Nonetheless, on June 13, 2011, plaintiff filed this putative class-action lawsuit against Lasko, asserting five counts individually and on behalf of all others similarly situated. She alleges that Lasko knew of the defect in the fans (although she does not say when) and fraudulently concealed the presence of the defect from consumers, in violation of state consumer-fraud statutes (count I). She also alleges that Lasko breached the implied warranty of merchantability (count II) and that Lasko breached its express two-year warranty by refusing either to repair the defect in the fans or to replace the defective fans (count IV). Contending that Lasko knew of the defect when it warranted the fans at the time of sale and that Lasko delayed announcing the recalls and the existence of the defect to avoid its obligations under its two-year warranty, plaintiff seeks a declaration that the two-year limitation on the warranty is unenforceable (count III). Finally, plaintiff asserts a claim for unjust enrichment, alleging that Lasko's retention of certain amounts that consumers paid for the fans is unjust under the circumstances (count V).
Lasko has now filed a motion to dismiss the complaint under Rule 12(b)(6).
"To survive a motion to dismiss [under Rule 12(b)(6)], a complaint must contain sufficient factual matter, accepted as true, to 'state a claim to relief that is plausible on its face.'" Iqbal, 129 S. Ct. at 1949 (quoting Bell Atl. Corp. v. Twombly, 550 U.S. 544, 570 (2007)). Factual allegations "that are 'merely consistent with' a defendant's liability," or that permit the court to infer no more than "the mere possibility of misconduct" are not enough. Id. at 1949--50 (quoting Twombly, 550 U.S. at 557). Rather, the plaintiff must plead "factual content that allows the court to draw the reasonable inference that the defendant is liable for the misconduct alleged." Id. at 1949. When a court evaluates a motion to dismiss, "the factual and legal elements of a claim should be separated." Fowler v. UPMC Shadyside, 578 F.3d 203, 210 (3d Cir. 2009). The court "must accept all of the complaint's well-pleaded facts as true, but may disregard any legal conclusions." Id. at 210--11; see also Iqbal, 129 S. Ct. at 1950 (asserting that a court should assume the veracity of well-pleaded factual allegations, but legal conclusions "are not entitled to the assumption of truth"). And the court must draw all reasonable inferences in favor of the plaintiff. See McTernan v. City of York, 577 F.3d 521, 526 (3d Cir. 2009).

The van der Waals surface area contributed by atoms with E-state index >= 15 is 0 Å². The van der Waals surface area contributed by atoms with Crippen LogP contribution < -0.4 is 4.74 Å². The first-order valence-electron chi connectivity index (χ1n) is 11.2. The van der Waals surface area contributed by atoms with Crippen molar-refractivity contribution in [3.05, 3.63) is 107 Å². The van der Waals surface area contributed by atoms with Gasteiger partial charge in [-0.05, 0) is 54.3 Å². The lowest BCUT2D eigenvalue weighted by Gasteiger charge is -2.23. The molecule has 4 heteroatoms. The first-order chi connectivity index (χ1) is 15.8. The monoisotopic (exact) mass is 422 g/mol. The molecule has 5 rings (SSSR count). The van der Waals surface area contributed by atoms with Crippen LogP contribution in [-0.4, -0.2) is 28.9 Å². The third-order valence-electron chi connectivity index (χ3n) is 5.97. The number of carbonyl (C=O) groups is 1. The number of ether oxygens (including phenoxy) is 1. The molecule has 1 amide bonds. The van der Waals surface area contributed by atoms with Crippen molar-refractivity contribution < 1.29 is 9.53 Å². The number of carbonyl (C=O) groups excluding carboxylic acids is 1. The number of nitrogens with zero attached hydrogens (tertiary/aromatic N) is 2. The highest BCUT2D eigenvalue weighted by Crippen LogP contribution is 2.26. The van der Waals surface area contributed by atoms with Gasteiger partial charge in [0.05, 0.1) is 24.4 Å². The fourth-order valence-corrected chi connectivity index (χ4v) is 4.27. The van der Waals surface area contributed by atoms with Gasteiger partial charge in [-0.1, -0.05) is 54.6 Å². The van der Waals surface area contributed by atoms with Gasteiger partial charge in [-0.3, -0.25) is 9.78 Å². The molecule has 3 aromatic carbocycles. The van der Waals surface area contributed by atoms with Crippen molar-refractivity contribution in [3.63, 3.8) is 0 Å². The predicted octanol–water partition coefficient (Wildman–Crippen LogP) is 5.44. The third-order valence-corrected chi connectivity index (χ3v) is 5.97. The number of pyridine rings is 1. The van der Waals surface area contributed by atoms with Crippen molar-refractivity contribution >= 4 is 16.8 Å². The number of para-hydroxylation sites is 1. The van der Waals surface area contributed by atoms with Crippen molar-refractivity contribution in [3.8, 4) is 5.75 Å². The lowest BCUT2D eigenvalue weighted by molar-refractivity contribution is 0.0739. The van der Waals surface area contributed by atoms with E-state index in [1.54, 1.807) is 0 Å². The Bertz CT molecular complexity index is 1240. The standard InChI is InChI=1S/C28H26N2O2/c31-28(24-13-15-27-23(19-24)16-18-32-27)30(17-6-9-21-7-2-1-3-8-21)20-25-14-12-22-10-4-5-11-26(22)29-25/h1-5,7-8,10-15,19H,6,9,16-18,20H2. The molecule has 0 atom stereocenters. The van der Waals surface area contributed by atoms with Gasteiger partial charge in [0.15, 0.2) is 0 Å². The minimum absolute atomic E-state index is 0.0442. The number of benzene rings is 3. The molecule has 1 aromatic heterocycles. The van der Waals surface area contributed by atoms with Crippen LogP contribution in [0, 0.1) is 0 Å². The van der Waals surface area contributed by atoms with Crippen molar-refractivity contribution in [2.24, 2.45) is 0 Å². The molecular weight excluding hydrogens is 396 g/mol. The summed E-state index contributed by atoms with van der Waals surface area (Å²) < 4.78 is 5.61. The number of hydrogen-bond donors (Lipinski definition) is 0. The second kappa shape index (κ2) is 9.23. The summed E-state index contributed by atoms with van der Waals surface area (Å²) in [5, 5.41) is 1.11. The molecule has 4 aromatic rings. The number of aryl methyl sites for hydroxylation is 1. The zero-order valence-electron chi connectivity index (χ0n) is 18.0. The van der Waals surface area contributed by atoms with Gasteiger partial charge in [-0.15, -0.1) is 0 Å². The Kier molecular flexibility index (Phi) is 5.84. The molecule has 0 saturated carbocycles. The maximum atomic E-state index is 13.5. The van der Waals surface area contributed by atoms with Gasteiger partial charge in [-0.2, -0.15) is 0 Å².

Before turning to the merits of plaintiff's claims, I must address the choice-of-law issue presented by this case. Plaintiff is a resident of Illinois; Lasko is a Pennsylvania corporation with its headquarters also in Pennsylvania. Thus the question is whether Pennsylvania law or Illinois law governs plaintiff's claims.
A federal court exercising diversity jurisdiction must apply the choice-of-law rules of the forum state, in this case, Pennsylvania. See Kruzits v. Okuma Mach. Tool, Inc., 40 F.3d 52, 55 (3d Cir. 1994) (citing Klaxon Co. v. Stentor Electric Mfg. Co., 313 U.S. 487, 497 (1941)). Pennsylvania has adopted a flexible choice-of-law rule, under which "courts are to apply the law of the forum with the 'most interest in the problem.'" Hammersmith v. TIG Ins. Co., 480 F.3d 220, 227 (3d Cir. 2007) (quoting Griffith v. United Air Lines, Inc., 203 A.2d 796, 806 (Pa. 1964)). The first step of the analysis is to determine whether "an actual or real conflict [exists] between the potentially applicable laws." Id. at 230. If an actual conflict exists, that is, if there are relevant differences between the laws, then the court should examine the governmental policies underlying each law and classify the conflict as true where application of either state's law would impair the other state's policy, or as false where only one state's policy would be impaired by application of the other's law. Id. at 230. A deeper choice-of-law analysis is required only when there is a true conflict. Id. Because choice-of-law analysis "is issue-specific, different states' laws may apply to different issues in a single case, a principle known as 'depecage.'" Berg Chilling Sys., Inc. v. Hull Corp., 435 F.3d 455, 462 (3d Cir. 2006).
Plaintiff's first claim alleges violations of the consumer-fraud statutes of all the states in which members of the putative class reside. Only plaintiff's individual claim is at issue here, however. The parties agree that, because plaintiff is an Illinois resident, she may pursue a claim under the Illinois Consumer Fraud and Deceptive Business Practices Act (the "Illinois Consumer Fraud Act"), 815 Ill. Comp. Stat. 505/1 et seq. In addition, plaintiff contends that she may also seek relief under the Pennsylvania Unfair Trade Practices and Consumer Protection Law (the "UTPCPL"), 73 Pa. Stat. Ann. § 201-1 et seq., and asserts that there are no conflicts that require a choice-of-law analysis at this stage of the proceedings, although she has suggested that it would be more appropriate to apply the ...